Measles is a highly contagious acute viral respiratory disease
with symptoms appearing 10-12 days after exposure to
the measles virus

  • High fever
  • Cough
  • Running nose (coryza)
  • Red, watery eyes (conjunctivitis)
  • Tiny white spots (Koplik spots) inside the mouth
  • Rash as flat red spots that first appear on the face (3-4 days after the fever) and spreads to the rest of the body

  • Person-to-person through direct contact with infectious droplets or by small particle aerosols that remain suspended in the air for up to 2 h when an infected person breathes, coughs, or sneezes
  • A patient with measles may infect ~12-18 susceptible persons within close contact
  • The infectious period spans from several days before to several days after appearance of rash

  • Measles can be prevented through measles vaccination
  • Measles vaccines are available as combined vaccines with those for rubella (MR), mumps (MMR), or varicella (MMR-V)
  • In India, the following measles vaccination programmes have been implemented:
    • Routine immunization with the first dose of measles containing vaccine (MCV1) for children aged 9 months-12 months was introduced in 1985
    • Routine immunization with the second vaccine dose (MCV2) for children aged 16 months-24 months was introduced in 2011
    • Mass vaccination campaigns or supplemental immunization campaigns were introduced in a phased manner for children aged 9 months-10 years between 2010 to 2013 and for measles and rubella between 2017 to 2019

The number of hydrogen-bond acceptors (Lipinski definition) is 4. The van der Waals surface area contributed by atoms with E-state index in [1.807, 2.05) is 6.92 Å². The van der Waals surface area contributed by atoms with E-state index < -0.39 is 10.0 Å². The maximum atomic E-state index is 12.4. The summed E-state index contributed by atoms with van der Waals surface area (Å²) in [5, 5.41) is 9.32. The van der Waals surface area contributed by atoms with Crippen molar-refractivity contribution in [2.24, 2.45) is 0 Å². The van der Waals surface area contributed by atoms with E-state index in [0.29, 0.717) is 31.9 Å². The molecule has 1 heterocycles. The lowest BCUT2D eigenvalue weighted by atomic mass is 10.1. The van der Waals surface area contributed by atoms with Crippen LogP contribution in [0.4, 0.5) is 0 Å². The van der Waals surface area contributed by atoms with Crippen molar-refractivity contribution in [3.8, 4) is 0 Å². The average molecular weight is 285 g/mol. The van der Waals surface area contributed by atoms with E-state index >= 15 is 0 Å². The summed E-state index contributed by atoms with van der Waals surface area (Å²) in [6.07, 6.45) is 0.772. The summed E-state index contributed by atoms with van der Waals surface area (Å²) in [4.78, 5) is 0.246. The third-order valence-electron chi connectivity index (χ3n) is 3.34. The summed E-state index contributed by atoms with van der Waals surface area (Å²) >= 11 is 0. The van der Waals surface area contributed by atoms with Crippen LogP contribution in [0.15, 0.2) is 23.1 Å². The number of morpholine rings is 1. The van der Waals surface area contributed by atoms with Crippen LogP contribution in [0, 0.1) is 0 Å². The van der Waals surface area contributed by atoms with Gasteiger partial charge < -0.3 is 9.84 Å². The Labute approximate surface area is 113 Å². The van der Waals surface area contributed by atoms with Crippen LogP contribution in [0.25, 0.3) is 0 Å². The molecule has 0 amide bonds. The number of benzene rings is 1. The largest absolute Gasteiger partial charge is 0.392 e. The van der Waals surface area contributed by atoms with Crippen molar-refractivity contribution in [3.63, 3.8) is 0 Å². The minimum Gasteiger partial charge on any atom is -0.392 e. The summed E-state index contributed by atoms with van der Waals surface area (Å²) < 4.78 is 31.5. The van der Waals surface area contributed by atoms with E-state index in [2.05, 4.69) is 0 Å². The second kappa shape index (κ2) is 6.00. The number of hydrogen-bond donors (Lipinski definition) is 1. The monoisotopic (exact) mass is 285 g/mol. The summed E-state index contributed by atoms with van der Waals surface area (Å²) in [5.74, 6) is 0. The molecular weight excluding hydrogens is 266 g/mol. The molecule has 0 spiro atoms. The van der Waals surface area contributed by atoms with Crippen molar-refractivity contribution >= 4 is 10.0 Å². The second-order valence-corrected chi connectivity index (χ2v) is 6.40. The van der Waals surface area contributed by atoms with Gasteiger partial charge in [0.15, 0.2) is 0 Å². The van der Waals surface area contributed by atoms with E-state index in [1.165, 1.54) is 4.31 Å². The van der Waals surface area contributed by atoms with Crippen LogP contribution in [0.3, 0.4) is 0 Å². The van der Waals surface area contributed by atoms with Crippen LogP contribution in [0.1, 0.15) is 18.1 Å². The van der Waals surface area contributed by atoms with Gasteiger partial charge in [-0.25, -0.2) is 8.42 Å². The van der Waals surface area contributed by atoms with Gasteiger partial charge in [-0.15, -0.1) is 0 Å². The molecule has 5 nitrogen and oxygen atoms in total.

• In 2017, the routine immunization schedule with MCV1 and MCV2 was replaced by measles- and rubella-containing vaccine (MRCV)

  • India made considerable progress in its measles and rubella immunization programme resulting in a 62% decrease in the annual incidence of measles - from 10.4 to 4.0 cases per million population - during 2017-2021.
  • Despite the progress made in measles immunization, routine MRCV1 and MRCV2 coverages decreased during the COVID-19 pandemic causing recent outbreaks in some states. Therefore, meeting the measles and rubella elimination goals by 2023 remains a challenge.

  • Moss WJ. Measles. Lancet. 2017;390(10111):2490-2502.
  • Guerra FM, Bolotin S, Lim G, et al. The basic reproduction number (R0) of measles: a systematic review. Lancet Infect Dis. 2017;17(12):e420-e428.
  • Murugan R, VanderEnde K, Dhawan V, et al. Progress toward measles and rubella elimination - India, 2005-2021. MMWR Morb Mortal Wkly Rep. 2022;71(50):1569-1575.
  • Vaidyanathan G. Massive measles outbreak threatens India’s goal to eliminate disease by 2023.